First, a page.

Can a heat source from the ground really save you on heating and cooling costs? Find out the pros of geothermal air conditioning, how it works, and what to consider.
Tired of paying high energy bills? Want to switch to a quieter, more energy-efficient and eco-friendly heating and cooling system? Geothermal may be the solution for you.
What is a geothermal heating and cooling system?
A geothermal system consists of two primary components: a ground source (hence geothermal) heat pump situated inside your house and a closed loop of plastic tubing or pipe that is buried in the ground exterior around your home. The pump circulates a fluid mixture — usually water and antifreeze — through the loop. As the fluid circulates, it acts as a heat exchanger, either dispersing or collecting heat from its immediate surroundings.
How does it work?
Geothermal heating and cooling systems do not convert chemical or electrical energy. Instead, they simply move heat. Outside temperatures fluctuate dramatically during the year. However, because of the insulating properties of the earth, temperatures 4 – 6 feet below ground stay fairly consistent year-round. (Depending on where you live, these average underground temperatures can range from between 45 degrees and 75 degrees Fahrenheit.)
If you’ve ever gone spelunking or spent time in a cave — you know how cold subterranean regions can be. In the winter, the ground temperature is typically warmer than the air above it. The geothermal system absorbs heat from the earth and transfers it into your house. In the summer, when the ground temperature is typically cooler than the air above it, the heat pump draws the heat out of your house and back into the ground. In other words, the ground is a heat source in the winter and a heat sink in the summer.
What are the benefits of geothermal heating and air-conditioning systems?
Geothermal systems offer several benefits.
- They are very durable and require little maintenance. Underground earth loops can last for generations (up to 50 years), and because it’s not exposed to the elements like a traditional A/C unit, the heat exchange equipment can have a lifespan of up to 25 years.
- They are one of the most energy-efficient heating and cooling systems available. Geothermal systems use 25 percent to 50 percent less electricity than other residential heating and cooling systems. Moreover, the Environmental Protection Agency (EPA) estimates that geothermal systems are 48 percent more efficient than gas-powered furnaces, 75 percent more efficient than furnaces that burn heating oil, and 43 percent more efficient than conventional HVAC systems at cooling your home.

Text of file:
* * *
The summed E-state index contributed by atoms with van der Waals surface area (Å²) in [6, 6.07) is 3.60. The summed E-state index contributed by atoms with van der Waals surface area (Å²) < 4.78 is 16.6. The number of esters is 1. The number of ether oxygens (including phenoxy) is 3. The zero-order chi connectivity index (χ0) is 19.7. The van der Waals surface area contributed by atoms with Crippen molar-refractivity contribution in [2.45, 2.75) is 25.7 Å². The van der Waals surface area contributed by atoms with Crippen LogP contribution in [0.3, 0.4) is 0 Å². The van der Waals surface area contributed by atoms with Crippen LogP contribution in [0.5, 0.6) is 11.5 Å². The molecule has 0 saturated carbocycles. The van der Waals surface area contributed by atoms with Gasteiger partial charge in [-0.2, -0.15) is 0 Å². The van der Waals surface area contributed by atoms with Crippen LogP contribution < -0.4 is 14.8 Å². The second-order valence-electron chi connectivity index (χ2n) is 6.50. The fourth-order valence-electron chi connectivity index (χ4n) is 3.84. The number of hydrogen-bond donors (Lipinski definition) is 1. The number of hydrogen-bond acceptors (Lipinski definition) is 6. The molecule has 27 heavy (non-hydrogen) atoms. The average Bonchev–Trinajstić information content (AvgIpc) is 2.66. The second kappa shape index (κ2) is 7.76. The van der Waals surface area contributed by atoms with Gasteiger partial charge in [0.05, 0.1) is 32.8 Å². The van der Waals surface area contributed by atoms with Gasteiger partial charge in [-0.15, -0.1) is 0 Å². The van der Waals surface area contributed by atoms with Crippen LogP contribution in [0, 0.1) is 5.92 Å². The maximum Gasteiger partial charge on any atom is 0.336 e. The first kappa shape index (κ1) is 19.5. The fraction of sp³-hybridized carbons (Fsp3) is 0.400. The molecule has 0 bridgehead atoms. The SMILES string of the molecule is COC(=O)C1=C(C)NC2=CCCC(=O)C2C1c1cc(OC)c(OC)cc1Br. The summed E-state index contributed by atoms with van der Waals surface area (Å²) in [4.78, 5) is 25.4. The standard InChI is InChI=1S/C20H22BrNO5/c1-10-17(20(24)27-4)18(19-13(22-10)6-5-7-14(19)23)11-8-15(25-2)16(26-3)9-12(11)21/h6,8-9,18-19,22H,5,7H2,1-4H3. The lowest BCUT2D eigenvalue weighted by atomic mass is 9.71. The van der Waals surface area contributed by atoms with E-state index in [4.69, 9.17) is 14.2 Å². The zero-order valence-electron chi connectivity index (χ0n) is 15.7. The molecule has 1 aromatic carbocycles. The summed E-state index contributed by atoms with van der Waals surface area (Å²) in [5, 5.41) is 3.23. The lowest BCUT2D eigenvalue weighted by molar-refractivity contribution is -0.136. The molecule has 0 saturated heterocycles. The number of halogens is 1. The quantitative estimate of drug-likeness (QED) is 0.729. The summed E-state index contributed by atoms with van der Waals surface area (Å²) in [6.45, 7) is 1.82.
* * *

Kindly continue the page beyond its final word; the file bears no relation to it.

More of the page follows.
- They are cost-effective. Although the initial cost of installing a geothermal system can be several times higher than a traditional system of the same capacity, tax incentives and lower monthly energy bills can offset the difference. Nevertheless, it can take between five to 10 years of reduced utility bills to fully recoup those extra costs. Investing in a geothermal system may make the most sense if you’re planning to stay in the same house for some time.
- They are safer for the environment and your family. Geothermal systems aren't just more energy-efficient than conventional HVAC systems. They are also less polluting. When fossil fuels are consumed to supply electricity for conventional heating and cooling systems, those fuels produce potential toxic gasses — such as methane — into the atmosphere. Malfunctioning equipment that relies on fossil fuel technology can also release daily concentrations of carbon monoxide inside your home. This “silent killer,” so-called because it is odorless and colorless and difficult to detect without specialized equipment, takes the lives of over 400 Americans every year.
Where can Geothermal Systems Be Used?
Ground source heating and cooling can be used almost anywhere in the United States. However, your actual ground loop installation options will be determined in part by the composition of the soil, as well as the hydrological conditions in your area.
If you’re building a new home or replacing your old heating and air conditioning system, you may want to consider a geothermal system for its longevity, energy efficiency and eco-friendliness. And a home warranty from a reputable provider like American Home Shield can cover repairs to your geothermal heating and cooling system in the unlikely event they’re required.